Let them eat cold soup.
Mayor Bill de Blasio spurned the concerns of Big Apple tourists who can’t dine in city restaurants because their kids aren’t vaccinated against the coronavirus — while dismissing the economic impact on the eateries.
“Even though I always appreciate any concern, if folks from the restaurant community have a concern, if some of our visitors have a concern, I obviously appreciate that deeply,” de Blasio said Tuesday at his remote press briefing when asked by The Post about the issue.
“But the big picture here is it’s about the safety of all New Yorkers and about our recovery. And this was the right thing to do for that,” de Blasio said.
Some parents who planned to dine out with their kids Monday were stunned to learn that 5- to 11-year-olds can’t get into restaurants without having received one dose of a vaccine.
They need to be fully inoculated against the virus by Wednesday as part of the mayor’s “Key to NYC” mandate that requires the jab to enter eateries, movie theaters and other indoor entertainment venues.
De Blasio first launched the “Key to NYC” for adults at all public indoor venues in August — but he didn’t announce the inclusion of kids in that mandate until earlier this month.
Costa Rican tourists Jose Santana and Daniela Alfaro said they were thinking of cutting short their visit to the city after finding out that they couldn’t dine indoors with their children Victoria, 9, and Marcelo, 5. The mandate didn’t include youngsters when they booked their trip months ago and vaccines are not available for kids in Costa Rica.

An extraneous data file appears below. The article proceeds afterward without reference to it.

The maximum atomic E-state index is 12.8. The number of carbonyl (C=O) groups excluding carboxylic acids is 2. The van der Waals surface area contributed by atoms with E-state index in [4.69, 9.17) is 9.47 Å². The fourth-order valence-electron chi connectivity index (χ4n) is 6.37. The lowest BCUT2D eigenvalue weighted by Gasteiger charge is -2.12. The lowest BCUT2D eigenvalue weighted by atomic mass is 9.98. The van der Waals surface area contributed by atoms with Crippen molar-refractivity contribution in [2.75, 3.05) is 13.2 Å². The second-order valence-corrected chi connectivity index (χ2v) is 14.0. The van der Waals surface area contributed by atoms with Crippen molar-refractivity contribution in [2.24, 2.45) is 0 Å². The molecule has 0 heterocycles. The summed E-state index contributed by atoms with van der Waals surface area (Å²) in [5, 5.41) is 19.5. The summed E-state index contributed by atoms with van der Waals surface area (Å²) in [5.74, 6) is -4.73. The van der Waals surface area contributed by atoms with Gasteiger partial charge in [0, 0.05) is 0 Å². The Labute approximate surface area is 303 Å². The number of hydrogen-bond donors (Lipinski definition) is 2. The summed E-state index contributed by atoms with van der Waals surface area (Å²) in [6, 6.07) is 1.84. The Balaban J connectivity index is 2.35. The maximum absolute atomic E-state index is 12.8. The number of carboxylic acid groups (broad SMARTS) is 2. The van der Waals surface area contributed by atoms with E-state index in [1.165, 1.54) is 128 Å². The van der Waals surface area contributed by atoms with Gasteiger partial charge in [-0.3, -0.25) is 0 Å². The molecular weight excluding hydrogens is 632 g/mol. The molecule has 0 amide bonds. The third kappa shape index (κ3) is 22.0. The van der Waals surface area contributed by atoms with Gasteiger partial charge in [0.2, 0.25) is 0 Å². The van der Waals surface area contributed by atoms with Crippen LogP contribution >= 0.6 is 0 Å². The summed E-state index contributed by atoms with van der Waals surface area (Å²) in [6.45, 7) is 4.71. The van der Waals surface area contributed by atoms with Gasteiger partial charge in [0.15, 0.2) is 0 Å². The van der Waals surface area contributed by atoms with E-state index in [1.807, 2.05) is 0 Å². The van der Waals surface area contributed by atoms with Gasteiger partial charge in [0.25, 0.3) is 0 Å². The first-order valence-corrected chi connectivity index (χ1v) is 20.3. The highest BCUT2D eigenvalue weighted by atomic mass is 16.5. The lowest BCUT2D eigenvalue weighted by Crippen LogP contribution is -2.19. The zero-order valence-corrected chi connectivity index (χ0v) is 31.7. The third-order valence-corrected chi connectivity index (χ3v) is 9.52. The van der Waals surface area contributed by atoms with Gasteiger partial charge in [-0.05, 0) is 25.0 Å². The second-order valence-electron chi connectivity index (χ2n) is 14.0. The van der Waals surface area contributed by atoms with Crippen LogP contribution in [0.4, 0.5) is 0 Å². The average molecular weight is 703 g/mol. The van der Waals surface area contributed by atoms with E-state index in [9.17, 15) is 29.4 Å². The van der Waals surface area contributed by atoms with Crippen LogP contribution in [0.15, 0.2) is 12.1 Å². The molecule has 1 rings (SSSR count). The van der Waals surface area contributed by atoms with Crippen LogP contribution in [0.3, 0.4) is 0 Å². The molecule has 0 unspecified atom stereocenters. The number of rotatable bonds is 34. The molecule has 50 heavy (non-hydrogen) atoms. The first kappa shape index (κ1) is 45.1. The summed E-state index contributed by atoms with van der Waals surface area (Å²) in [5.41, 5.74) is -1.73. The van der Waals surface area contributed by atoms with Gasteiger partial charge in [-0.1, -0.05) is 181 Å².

The Costa Rican tourists and other families told The Post they were caught off guard by the mandate. De Blasio claimed it’s been “very, very well publicized” but didn’t have any information handy about how the city’s tourism promotion department, NYC & Company, reached out to visitors about the new rules.
“For our foreign visitors, we’ve, you know, made very, very clear that vaccination is part of being able to experience the Broadway community, part of being able to experience indoor dining and for anyone who wants to get vaccinated, we will do happily what we can to help them,” de Blasio said.
Staff at several restaurants including the Brooklyn Diner in Times Square said they turned away dozens of unvaccinated guests Monday — a time when the industry is struggling to recover from pandemic shutdowns and other restrictions.
Andrew Rigie, of the New York City Hospitality Alliance, said his group received a couple dozen messages from families overseas who had their Big Apple holiday vacations booked and became very concerned because their kids aren’t even eligible to be vaccinated in their home countries.
“They didn’t want to be stuck out in the cold during their trip,” Rigie said.
De Blasio said he wanted to be responsive to their plight, “but in the end, the number one job is to protect people.”
Unvaccinated diners can still eat outdoors — though that options isn’t very appealing with temperatures dipping below 30 degrees at night.
Kathy Wylde, head of the business industry group Partnership for New York City, said de Blasio’s disregard for companies that fuel the city’s economy was nothing new.
“For eight years, Mayor de Blasio has dismissed the concerns of NYC businesses, large and small, so his disregard of the consequences of his last minute vaccine mandate is no surprise,” Wylde said.